What inspired you to write your book?
I am considered a leading authority on aphrodisiac foods. Six years ago, I wrote a cookbook on the topic that offered an introduction to the science and folklore of aphrodisiacs in a fun and playful manner. But the interest and food savvy of the American public has evolved since my first book, Fork Me, Spoon Me was released. I became more challenged by interviewers and audiences to offer in-depth information on aphrodisiacs. At the same time, the interest and awareness by the general public in food and health grew and I felt it was time to write a book that shared the importance of eating for sexual health without losing the importance of romance and, of course, the whimsy of the topic.
About your Book:
The sequel to critically acclaimed Fork Me, Spoon Me, this spicy cookbook is your manual to romance whether you’re in the kitchen or the bedroom. From defining and demystifying aphrodisiac foods to illustrating the many ways in which aphrodisiacs can work for you, Romancing the Stove will have you falling deeply into love… with food!
Cuisine Style or Food Genre
Sample Recipe or Food Advice
hand rolled dark chocolate truffles
from Romancing the Stove by Amy Reiley
makes approximately 12 one-bite truffles
Studies have shown that a box of chocolates is considered one of the most romantic of all gifts. So imagine presenting your lover with a box of chocolates made by hand… by your hands. You won’t even need the libido-boosting attributes of these tiny treats! But for your body’s sake, I’ve filled them with aphrodisiac fruits and rolled them in antioxidant-rich cocoa. I’ve also cut some of the fat by using half and half instead of cream–you won’t even miss it but your arteries might!
3 oz premium dark chocolate*
1/3 c half and half
2-3 tbsp your favorite dried fruit
cocoa powder for dusting
1. Grate chocolate or cut it into chip-sized pieces. (You can also use a premium chocolate chip.)
2. Heat half and half over medium high heat to a near boil. (Don’t let it boil.)
3. Remove pan from heat and whisk in the chocolate, stirring until the mixture is completely smooth.
4. Cool in the refrigerator for about 3-4 hours (or overnight), until chocolate mixture has set.
5. Using a teaspoon, scoop cooled chocolate and form a ball, pressing 1 or 2 pieces of fruit into the center. (Don’t waste your time trying to form your truffles into perfect spheres. A slightly uneven surface screams, “I rolled these chocolates with my own bare hands, expressly for your pleasure.”) If the truffles wont hold shape, refrigerate chocolate mixture for another hour.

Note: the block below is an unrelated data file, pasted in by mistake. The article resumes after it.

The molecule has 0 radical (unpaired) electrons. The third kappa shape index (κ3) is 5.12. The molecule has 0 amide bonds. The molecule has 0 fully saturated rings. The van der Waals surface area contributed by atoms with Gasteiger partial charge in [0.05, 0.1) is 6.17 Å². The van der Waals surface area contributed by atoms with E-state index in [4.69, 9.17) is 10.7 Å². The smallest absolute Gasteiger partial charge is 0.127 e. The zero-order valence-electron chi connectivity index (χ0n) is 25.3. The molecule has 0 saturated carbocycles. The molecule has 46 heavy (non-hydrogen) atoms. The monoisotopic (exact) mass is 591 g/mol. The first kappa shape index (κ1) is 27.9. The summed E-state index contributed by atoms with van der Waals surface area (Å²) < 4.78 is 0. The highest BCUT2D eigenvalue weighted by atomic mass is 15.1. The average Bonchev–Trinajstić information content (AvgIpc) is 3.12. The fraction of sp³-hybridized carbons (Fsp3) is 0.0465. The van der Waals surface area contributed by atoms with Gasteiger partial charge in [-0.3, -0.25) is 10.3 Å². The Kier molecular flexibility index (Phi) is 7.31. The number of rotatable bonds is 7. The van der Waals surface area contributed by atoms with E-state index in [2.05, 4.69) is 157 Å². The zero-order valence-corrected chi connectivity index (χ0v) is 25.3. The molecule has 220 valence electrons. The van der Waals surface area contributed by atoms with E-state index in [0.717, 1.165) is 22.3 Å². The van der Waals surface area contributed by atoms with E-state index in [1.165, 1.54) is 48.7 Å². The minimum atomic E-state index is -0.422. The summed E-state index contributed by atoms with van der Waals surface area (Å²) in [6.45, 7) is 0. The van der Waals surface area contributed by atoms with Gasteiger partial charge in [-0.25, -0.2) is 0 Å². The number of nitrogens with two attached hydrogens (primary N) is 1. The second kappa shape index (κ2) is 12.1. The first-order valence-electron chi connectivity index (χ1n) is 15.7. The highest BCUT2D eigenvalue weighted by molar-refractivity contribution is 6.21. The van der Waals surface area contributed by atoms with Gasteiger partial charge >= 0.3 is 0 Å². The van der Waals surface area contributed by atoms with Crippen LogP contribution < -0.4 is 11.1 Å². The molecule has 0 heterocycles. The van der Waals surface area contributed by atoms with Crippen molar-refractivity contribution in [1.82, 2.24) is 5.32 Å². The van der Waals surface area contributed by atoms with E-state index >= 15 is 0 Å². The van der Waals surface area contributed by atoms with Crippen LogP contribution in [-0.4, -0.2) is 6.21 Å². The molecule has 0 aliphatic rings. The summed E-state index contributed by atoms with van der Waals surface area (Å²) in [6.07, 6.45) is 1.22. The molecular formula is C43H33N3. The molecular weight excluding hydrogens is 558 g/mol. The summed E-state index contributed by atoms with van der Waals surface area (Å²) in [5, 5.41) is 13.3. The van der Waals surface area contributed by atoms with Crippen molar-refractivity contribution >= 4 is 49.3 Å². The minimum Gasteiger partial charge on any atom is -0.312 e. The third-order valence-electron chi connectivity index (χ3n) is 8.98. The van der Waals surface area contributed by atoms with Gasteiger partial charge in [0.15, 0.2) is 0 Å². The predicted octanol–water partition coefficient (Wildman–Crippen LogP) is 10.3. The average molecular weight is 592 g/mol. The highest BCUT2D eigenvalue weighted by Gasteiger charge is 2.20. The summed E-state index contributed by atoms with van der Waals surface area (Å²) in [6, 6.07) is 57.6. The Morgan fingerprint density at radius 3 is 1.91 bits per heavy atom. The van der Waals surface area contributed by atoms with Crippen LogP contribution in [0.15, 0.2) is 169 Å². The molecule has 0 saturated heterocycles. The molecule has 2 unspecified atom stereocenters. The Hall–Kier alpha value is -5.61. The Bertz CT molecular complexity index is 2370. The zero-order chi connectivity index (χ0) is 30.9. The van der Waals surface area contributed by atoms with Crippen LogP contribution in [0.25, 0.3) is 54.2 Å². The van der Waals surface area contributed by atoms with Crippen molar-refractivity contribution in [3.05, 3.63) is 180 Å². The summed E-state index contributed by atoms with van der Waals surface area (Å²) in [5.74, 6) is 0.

6. Cool the formed truffles in the refrigerator for about 5 minutes.
7. Roll each truffle in cocoa powder. Truffles will be soft but if they are so soft that the cocoa is absorbed, store in the refrigerator.
Truffles can be stored in a cool, dry place for up to 5 days.
*You can use any dark chocolate bar or bittersweet baking chocolate to make this recipe, but we recommend using a chocolate that has at least 70% cocoa (look for one that tells the percentage on the label).
What formats are your books in
How do you see writing a food/cookbook as different from writing other genres of books?
Cookbook writing requires a technical knowledge far beyond that of writing general fiction or non-fiction. The ability to concisely write recipes, not to mention the process of testing, requires well-honed skills and an important culinary foundation.
What advice would you give to someone that is thinking about or currently working on a food book or cookbook
I think it is important to consider the marketing side of the work first. The cookbook genre is a crowded market however there is always room for a skillfully written work. Just make sure you find an angle that sets your book apart from the pack and consider the avenues you will travel to get the word out about your book.
How did you decide how to publish your book and where is it published through:
I was working with an editor at a highly respected, traditional publisher but upon his advice, I self published my first book. I was fortunate to have found a book designer with over 30 years experience at some of New York’s biggest publishing houses. In addition to using her design talent, I used her contacts to land a national distribution deal. The success of that book, Fork Me, Spoon Me: the sensual cookbook allowed me to found my own publishing company. We now have four titles on the market and are distributed in the US, Canada, UK and Australia.
Amy Reiley has been recognized as a leading authority on aphrodisiac foods by publications as varied as National Geographic and theLondon Times. Creator of EatSomethingSexy.com, she was the second American to earn a Master’s Degree in Gastronomy from Le Cordon Bleu, focusing her dissertation on the relationship between food and sex in American pop culture.
Reiley has appeared as an aphrodisiacs expert on television and radio programs from The Today Show to NPR’s Wait Wait…Don’t Tell Me! She has also been a guest on various food-related television specials, including two series on Playboy TV–you’ll recognize her as the one wearing clothing.
In addition to her quirky niche, Reiley is noted as an internationally published wine journalist and critic. She consults with wineries and restaurants on pairings, cocktail development and aphrodisiac-inspired events. The founder of Life of Reiley, Amy is the proud publisher of niche market cookbooks, including the critically acclaimed Fork Me, Spoon Me: the sensual cookbook and Amazon bestseller, Kiss My Bundt.
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